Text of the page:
I wrote up this review of MouseDriver Chronicles. I heard about it reading about Automoblox (however that is spelled) here on the Core Blog. Anyways, I really suggest it for design students and designers who dream of starting up their own manufacturing biz.
I’ve always had an interest in start-ups. Unlike the dot-coms or software companies,
which can be started in your parent’s basement with nothing more than a five year old
desktop, manufacturing a physical product is a huge undertaking: tooling, production,
assembly, packaging, warehousing, distribution. It’s a huge exercise in capital and
logistics. Even with my seven years of experience working for three different
manufacturers in three different industries, there are still steps in the process that remain
black holes for me. That’s why The Mouse Driver Chronicles is an important read.
The Mouse Driver Chronicles follows the start-up of a niche computer mouse
manufacturer in 1999. Their product: a computer mouse that looks similar to the head,
or driver, of a golf club. The initially over-confident heroes and authors, Kyle Harrison
and John Lusk, are two wet-behind-the-ears Wharton MBAs. Instead of dropping into a
dot-com or chasing a desk job on Wall Street, they decide to strike out on their own as
Half as a marketing exercise and half as social-networking before Facebook, the duo
decide to document their project in a regular e-mail newsletter, which forms the basis of
their book. This explains the highly readable nature of their writing. They avoid theory
and lengthy explanation in favour of entertaining anecdotes and relatable insights. This is
the first business book I’ve encountered that can be read over a weekend (it’s that short)
and without taking notes!
As an industrial designer, the initial entertainment is provided by the typical naïve
marketing-boy mistakes. The first is their over-optimistic development cycle (hey, it’s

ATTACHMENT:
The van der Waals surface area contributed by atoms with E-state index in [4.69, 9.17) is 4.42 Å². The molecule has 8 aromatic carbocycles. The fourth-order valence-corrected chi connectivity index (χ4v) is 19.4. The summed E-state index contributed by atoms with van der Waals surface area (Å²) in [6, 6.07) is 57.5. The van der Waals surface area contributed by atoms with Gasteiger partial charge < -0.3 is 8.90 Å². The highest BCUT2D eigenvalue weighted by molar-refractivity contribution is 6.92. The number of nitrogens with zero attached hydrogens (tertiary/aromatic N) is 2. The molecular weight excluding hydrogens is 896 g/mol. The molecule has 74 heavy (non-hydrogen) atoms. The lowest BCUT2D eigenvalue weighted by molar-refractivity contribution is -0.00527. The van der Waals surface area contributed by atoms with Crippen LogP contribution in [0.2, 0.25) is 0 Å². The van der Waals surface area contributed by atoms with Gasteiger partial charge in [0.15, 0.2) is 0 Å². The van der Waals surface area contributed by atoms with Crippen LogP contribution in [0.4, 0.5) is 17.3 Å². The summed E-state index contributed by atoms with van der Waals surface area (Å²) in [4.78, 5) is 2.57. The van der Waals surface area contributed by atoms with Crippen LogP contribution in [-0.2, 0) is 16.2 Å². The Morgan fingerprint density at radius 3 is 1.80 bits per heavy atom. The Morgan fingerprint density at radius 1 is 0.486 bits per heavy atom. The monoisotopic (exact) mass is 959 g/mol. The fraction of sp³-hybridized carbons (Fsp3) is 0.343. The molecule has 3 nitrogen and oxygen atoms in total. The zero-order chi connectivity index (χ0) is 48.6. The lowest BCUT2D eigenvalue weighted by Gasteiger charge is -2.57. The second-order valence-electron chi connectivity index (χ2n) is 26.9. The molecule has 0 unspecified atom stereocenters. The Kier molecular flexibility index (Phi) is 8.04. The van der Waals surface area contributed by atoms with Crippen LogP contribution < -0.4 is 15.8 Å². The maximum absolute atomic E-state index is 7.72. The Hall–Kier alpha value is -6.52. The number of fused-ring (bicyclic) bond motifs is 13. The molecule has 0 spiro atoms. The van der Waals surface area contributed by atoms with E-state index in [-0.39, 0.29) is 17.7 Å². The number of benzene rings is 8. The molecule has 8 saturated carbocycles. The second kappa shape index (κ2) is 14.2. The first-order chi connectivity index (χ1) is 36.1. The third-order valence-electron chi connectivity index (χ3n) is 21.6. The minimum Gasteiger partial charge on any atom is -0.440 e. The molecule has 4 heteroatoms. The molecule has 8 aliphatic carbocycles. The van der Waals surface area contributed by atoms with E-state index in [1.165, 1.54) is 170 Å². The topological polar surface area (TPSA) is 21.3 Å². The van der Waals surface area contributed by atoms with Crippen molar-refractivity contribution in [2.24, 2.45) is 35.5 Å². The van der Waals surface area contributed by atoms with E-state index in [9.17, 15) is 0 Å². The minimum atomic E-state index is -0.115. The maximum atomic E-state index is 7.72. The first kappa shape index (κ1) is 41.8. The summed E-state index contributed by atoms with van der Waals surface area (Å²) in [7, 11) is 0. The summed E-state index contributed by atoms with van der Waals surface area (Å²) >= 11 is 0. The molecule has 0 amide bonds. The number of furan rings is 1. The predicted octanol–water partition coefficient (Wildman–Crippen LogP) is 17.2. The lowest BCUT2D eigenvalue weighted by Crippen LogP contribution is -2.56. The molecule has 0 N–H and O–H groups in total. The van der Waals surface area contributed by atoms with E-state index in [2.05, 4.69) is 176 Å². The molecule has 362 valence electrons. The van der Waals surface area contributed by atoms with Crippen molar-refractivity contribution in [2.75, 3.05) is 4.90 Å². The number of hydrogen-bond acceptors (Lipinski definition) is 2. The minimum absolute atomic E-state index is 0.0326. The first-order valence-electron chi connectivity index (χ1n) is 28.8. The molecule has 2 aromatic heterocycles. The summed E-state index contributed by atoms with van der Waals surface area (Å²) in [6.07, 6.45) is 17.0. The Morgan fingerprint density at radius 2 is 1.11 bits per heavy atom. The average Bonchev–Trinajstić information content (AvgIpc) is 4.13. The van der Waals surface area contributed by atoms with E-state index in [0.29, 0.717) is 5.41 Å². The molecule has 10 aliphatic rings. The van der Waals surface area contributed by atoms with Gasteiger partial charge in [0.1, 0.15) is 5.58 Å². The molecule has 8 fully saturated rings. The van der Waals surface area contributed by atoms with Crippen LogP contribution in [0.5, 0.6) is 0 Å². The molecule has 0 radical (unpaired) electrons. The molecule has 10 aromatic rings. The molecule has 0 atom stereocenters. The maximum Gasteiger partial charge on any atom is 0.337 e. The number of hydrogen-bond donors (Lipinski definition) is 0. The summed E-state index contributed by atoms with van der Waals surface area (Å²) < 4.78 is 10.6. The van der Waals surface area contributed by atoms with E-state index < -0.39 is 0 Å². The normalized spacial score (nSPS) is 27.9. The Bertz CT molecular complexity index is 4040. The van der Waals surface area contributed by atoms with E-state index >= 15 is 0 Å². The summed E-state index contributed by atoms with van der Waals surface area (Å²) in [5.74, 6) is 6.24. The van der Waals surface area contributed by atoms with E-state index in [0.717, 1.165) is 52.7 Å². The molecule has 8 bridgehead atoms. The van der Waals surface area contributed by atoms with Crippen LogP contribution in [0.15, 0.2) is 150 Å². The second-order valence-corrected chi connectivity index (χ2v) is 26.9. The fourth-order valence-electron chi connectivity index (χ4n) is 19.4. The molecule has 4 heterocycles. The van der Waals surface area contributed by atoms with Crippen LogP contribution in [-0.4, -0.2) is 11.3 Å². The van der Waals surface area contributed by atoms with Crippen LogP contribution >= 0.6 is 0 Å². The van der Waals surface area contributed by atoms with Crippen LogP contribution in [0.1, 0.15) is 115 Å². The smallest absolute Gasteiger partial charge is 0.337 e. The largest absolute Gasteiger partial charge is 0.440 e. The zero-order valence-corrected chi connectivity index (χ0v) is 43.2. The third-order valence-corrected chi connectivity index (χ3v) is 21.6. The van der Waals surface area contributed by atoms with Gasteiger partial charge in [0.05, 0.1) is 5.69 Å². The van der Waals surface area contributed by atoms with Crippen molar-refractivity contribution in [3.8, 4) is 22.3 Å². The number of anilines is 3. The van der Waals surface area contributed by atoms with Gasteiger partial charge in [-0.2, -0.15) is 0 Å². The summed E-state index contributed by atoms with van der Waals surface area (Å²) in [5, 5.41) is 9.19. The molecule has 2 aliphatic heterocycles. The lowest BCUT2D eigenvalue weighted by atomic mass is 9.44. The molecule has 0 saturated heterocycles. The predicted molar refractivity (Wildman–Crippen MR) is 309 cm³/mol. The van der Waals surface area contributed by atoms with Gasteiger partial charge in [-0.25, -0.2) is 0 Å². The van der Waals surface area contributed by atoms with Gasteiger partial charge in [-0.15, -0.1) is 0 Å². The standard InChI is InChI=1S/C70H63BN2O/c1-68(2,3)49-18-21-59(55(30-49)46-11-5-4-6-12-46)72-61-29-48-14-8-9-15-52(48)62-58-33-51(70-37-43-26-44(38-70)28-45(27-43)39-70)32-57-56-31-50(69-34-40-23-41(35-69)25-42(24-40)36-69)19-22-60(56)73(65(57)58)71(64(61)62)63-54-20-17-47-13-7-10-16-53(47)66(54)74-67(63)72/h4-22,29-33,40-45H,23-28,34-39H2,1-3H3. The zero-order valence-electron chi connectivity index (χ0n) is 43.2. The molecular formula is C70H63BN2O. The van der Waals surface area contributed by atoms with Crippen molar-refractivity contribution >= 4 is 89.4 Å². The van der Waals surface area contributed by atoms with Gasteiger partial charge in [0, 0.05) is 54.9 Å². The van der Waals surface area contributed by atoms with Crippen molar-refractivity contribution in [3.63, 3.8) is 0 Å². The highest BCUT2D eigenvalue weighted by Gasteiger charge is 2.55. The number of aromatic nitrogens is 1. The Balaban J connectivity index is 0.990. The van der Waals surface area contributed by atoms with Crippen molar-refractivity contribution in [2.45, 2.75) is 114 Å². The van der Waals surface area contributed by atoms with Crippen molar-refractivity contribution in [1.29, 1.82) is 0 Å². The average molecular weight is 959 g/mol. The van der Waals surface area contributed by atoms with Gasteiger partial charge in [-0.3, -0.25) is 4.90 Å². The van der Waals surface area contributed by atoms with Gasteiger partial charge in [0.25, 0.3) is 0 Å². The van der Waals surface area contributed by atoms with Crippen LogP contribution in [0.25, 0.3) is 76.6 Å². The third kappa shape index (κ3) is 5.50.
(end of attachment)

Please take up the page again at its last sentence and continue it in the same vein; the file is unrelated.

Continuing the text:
just a mouse, right?). They find out, the hard way, that a rough drawing provides a lot of
space for errors as their initial tooling results in a distorted hall-of-mirrors form of their
vision. The laughs continue when it takes months for the supplier to translate “make it
silver” into an acceptable colour. Who knew? Lastly, is their bold claim that, “this is a
high-end luxury product”. Uh…a product without the 3000 prototypes of the Dyson
vacuum or the million dollar Apple modeling budget is going to bang out a high-end
product using an off-shore supplier that they never even bother to visit? Are these guys
However, after that distasteful turn, comes the real education for designers. How to find
financing: credit cards and personal lines of credit (with a healthy dose of love-money).
How to sell: network, tradeshows and a variety of distributors. Where to keep your
stock: the kitchen, distributors and printing shops (they also market their mouse as a
customizable promotional item, like pens and baseball caps). How to advertise cheap:
tell a good story.
That’s the real value of this book, demystifying all these steps to bringing a product to
market. And in these times where jobs are scarce and the option of freelancing is equally
difficult, I hope some designers will be inspired by this story to strike out on their own.